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Bengals 2016 Draft: Analyzing Bengals' selection of Houston CB William Jackson III

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The Cincinnati Bengals selected University of Houston cornerback William Jackson III with the No. 24 overall pick in the 2016 NFL Draft. What does he bring to the team and was he the correct choice at that spot for Cincinnati?

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Jason Getz-USA TODAY Sports

For the fifth time in Marvin Lewis' 14 NFL Drafts as Bengals head coach and for the third time in the past five, Cincinnati took a cornerback with its first round pick. With pick No. 24 overall in 2016, the team selected the athletic speedster from the University of Houston in William Jackson III.

Jackson was the fourth defensive back taken in the first round and gives the Bengals flexibility at the position in the years ahead. Initially a Junior College transfer, Jackson made huge strides in 2015 with the Shastas, nabbing five interceptions--two of which he returned for touchdowns--and a whopping 23 pass breakups on the year. He was initially viewed as a second round prospect early in the Draft process, but great workouts, including a 4.37 40-yard dash at the NFL Combine, steadily rose his stock to a first round talent.

What Jackson Brings to the Bengals:

Extreme Athleticism: The team now boasts one of the most athletic cornerback groups in the league. Though he'll be 33-years-old when the season begins, Adam Jones is extremely shifty as both a corner and a return man, while Dre Kirkpatrick has flashed quite a bit of big-play ability and Josh Shaw is the physical guy in the group, who has versatility to play the slot and potentially safety. Now, they add more speed and big-play ability with Jackson.

Length: One of the biggest reasons for Jackson's 23 pass breakups and five interceptions in 2015 is his arm length and ability to out-leap receivers. With the Bengals facing the explosive weaponry of the Steelers twice a year, and with Cleveland adding the exciting Corey Coleman, the Bengals need as many able cornerbacks on deck as possible.

Big-Play Ability: In recent years, the Bengals' defense relied a bit more on quarterback sacks (with 2014 being the exception) and keeping plays in front of them to limit points against them. While pick-sixes occurred occasionally, it's not a major aspect the Bengals relied on, as evidenced by the current cornerbacks on the roster only accounting for four interceptions last year. Jackson is a player who can potentially switch the field with a big play at any given moment.

Why Jackson to the Bengals Makes Sense:

Contingency Plan: As I mentioned above, though Jones freshly-inked a new contract, he's 33 years old this year, and he may not see all three years of the deal through. Meanwhile, the Bengals have a big decision to make on Kirkpatrick, who is on the fifth year of his rookie deal and is coming off his first full year as a starter where he amassed zero interceptions. Want more? The team's 2014 first round corner, Darqueze Dennard, has battled injuries and depth chart issues, while Shaw might not be a long-term answer as an outside corner. Jackson looks the part in case an issue arises with any one of these corners.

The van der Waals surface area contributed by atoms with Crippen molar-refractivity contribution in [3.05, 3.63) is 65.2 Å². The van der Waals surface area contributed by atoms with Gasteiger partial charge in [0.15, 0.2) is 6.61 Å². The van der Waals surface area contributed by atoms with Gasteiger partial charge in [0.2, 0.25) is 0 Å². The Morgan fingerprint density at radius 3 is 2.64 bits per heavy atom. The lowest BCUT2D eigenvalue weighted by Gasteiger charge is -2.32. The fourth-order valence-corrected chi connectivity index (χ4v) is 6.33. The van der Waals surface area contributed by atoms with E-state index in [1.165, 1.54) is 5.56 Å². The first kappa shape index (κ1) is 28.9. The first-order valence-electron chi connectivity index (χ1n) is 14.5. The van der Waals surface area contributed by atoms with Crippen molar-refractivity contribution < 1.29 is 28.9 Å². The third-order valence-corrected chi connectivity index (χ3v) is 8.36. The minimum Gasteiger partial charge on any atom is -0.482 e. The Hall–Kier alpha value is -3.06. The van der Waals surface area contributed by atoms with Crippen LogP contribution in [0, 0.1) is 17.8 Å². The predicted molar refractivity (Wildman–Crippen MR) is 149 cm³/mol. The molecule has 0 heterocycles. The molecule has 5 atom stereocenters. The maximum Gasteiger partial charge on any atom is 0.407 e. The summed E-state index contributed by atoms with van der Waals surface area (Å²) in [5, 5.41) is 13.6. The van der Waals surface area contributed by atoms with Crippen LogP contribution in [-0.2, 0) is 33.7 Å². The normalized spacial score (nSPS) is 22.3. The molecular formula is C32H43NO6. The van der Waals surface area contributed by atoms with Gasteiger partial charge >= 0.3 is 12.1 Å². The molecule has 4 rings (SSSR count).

Screw You, Steelers: Many mock drafts and two major draft analysts (NFL Network's Mike Mayock and ESPN's Mel Kiper, Jr.) basically said the Steelers had Jackson on their radar one pick after the Bengals nabbed him. Obviously, the Bengals feel as if Jackson can be a good player for them in years to come, but in the process of grabbing an exciting corner, they also took what seems like a coveted player from a hated division rival. Then again, former assistants Jay Gruden and Mike Zimmer likely did the same to Lewis in grabbing Josh Doctson and Laquon Treadwell in the two picks right in front of them.

The Wide Receiver Run: When the Bengals saw four wide receivers go in the nine picks before their own, they decided to stay true to their board. Sure, trading back might have been an option, but then it also might have meant taking a lesser player and still reaching. So, as they have done since 2013 (not coincidentally coinciding with 33 regular season wins and three postseason berths), the Bengals took the best player available and will make the proverbial square peg fit into the round hole.

Value: Though he may have begun the winter and spring as a second round prospect, there was no doubt that Jackson propelled himself into the first round. It sounds as if both Mayock and Kiper had Jackson within the top-20 players in this class, so the Bengals might have grabbed a guy a few spots behind where he should have gone.

The Rich Get Richer: Of the Bengals' top five cornerbacks, four are first round picks (Jones, Kirkpatrick, Dennard, Jackson), while the other is a fourth rounder last year in Shaw. If the front seven happens to stumble in 2016, the secondary should be able to pick up any kind of slack.

Analytics: Some people love the data and numbers aspect of football and some don't. If you're one who likes Pro Football Focus' system, then Jackson might be the best corner in the draft, even though three others were drafted in front of him. From PFF:

Jackson was PFF’s second-highest graded cornerback in coverage this season, and second only to Ramsey in overall grade when play against the run is thrown into the equation. He was targeted 93 times this past season, allowing only 46 catches (49.5 percent). He had five interceptions and 12 pass breakups, allowing a passer rating of just 57.9 when thrown his way.

Further Analysis:

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2016 NFL Draft: The Bengals Select CB William Jackson III

Posted by Cincy Jungle on Thursday, April 28, 2016